The FED or Federal Reserve became a thing in 1913 to set the nation’s monetary policy, maintain the stability of the financial system and provide financial services to banks, the U.S. government and foreign official institutions.
The FED is our economic babysitter. For instance, the FED lowered the FED rate to almost zero during the great recession.This allowed money to flow cheaply between banks. In return, banks offered lower rates to consumers for houses, cars, credit cards.
The FED has kept interest rates near record lows for years after the financial crisis to encourage growth. But that was so 2017. This year the FED has aggressively raised their rate three times with a fourth expected in December.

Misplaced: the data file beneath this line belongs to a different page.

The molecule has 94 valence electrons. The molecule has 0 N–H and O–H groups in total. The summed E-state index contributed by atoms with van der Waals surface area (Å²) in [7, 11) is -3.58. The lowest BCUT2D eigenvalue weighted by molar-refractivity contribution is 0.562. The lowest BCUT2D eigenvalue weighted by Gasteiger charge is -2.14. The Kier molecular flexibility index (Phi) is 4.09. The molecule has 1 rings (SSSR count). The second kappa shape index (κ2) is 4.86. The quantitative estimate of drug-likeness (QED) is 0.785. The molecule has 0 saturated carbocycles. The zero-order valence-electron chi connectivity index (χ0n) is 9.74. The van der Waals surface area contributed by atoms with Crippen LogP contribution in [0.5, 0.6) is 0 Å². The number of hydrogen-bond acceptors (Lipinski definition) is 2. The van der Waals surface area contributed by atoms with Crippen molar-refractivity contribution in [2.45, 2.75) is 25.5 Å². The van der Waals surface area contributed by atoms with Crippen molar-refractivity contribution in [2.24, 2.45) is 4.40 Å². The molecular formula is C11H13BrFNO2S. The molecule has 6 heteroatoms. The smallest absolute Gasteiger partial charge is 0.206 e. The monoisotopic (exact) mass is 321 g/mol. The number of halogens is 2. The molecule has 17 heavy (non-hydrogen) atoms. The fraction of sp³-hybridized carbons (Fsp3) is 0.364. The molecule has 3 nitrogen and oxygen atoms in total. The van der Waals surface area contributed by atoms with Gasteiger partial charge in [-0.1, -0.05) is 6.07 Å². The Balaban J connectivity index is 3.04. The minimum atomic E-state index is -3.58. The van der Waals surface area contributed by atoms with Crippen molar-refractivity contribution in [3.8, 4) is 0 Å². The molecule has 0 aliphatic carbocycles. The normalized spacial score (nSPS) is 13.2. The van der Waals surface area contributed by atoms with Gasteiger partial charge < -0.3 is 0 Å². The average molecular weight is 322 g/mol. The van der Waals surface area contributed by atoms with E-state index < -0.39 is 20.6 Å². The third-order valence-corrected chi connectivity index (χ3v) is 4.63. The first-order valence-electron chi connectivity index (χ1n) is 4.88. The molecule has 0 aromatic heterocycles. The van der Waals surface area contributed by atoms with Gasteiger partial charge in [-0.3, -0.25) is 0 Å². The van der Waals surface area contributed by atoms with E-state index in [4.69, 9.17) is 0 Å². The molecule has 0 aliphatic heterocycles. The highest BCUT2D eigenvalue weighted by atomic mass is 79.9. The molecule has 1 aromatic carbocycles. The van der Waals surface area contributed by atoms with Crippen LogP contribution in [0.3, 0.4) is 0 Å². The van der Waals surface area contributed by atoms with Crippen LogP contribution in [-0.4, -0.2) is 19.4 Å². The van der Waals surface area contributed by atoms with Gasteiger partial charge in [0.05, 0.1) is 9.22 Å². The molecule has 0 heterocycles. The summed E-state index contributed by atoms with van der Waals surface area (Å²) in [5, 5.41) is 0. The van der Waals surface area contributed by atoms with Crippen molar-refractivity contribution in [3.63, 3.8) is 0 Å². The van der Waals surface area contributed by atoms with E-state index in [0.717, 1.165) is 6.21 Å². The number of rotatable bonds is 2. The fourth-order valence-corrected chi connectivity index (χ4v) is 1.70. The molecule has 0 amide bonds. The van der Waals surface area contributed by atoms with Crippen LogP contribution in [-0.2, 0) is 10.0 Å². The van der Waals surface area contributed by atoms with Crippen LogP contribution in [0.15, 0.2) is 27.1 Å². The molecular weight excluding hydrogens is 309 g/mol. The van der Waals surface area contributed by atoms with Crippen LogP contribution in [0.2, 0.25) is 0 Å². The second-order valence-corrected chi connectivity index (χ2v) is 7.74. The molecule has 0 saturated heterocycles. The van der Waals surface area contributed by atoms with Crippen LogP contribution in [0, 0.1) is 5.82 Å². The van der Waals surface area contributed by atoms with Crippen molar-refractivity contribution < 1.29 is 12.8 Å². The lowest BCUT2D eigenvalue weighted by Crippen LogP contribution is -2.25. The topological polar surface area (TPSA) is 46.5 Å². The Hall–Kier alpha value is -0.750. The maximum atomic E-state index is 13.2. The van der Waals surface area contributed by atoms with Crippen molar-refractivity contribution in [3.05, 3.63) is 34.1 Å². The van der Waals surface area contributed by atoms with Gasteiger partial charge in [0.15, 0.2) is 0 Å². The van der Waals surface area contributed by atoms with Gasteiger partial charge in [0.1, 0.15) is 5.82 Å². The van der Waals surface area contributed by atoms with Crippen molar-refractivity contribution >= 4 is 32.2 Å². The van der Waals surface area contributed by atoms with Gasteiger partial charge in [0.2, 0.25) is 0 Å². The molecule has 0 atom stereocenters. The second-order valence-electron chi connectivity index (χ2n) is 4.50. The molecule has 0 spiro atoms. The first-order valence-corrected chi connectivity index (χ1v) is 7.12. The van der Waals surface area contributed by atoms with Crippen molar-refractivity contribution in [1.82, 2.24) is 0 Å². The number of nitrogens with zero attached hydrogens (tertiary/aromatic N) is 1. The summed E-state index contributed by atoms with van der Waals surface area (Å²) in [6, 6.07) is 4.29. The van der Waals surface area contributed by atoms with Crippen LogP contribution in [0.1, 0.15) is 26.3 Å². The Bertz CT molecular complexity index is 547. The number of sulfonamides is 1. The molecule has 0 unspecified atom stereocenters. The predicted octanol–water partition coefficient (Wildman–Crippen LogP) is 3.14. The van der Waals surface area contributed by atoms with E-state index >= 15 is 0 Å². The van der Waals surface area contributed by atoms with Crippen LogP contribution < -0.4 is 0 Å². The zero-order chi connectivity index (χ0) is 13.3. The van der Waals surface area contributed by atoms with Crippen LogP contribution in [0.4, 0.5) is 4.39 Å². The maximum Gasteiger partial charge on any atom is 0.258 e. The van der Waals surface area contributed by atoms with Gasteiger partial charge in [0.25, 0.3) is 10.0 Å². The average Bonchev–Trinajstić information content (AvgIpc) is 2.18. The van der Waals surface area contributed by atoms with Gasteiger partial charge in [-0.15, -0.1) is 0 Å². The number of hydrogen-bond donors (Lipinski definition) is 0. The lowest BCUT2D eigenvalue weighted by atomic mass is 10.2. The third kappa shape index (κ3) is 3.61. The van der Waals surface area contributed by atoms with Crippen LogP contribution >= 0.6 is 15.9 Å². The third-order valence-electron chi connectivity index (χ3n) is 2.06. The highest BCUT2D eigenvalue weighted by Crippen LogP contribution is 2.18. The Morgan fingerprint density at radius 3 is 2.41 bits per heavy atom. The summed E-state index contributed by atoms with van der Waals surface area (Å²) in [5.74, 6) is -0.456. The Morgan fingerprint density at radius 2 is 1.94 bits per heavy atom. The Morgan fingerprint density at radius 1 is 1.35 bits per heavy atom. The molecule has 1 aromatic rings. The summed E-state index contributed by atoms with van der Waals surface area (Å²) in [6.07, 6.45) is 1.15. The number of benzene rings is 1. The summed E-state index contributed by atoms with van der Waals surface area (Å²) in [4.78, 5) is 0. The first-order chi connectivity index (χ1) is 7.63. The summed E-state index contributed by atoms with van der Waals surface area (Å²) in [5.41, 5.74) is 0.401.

So, why is the FED raising the rate? Conventional wisdom says it’s to curb the overzealous stock market and freewheeling spending by financial institutions. But…The main reason is to prevent the scary monster called Inflation, or the increase in what we pay for stuff and services. Inflation erodes the purchasing power of the dollars in our wallets and bank accounts.
I’m not that smart, my degree was in advanced synchronized line dancing, but my bank account is telling me the higher interest rates are diminishing the purchasing power of homes and cars. Maybe the FED needs to rethink their model. What worked in 1950 may not work in 2018. Just saying…
Diane Gerdes, November 2018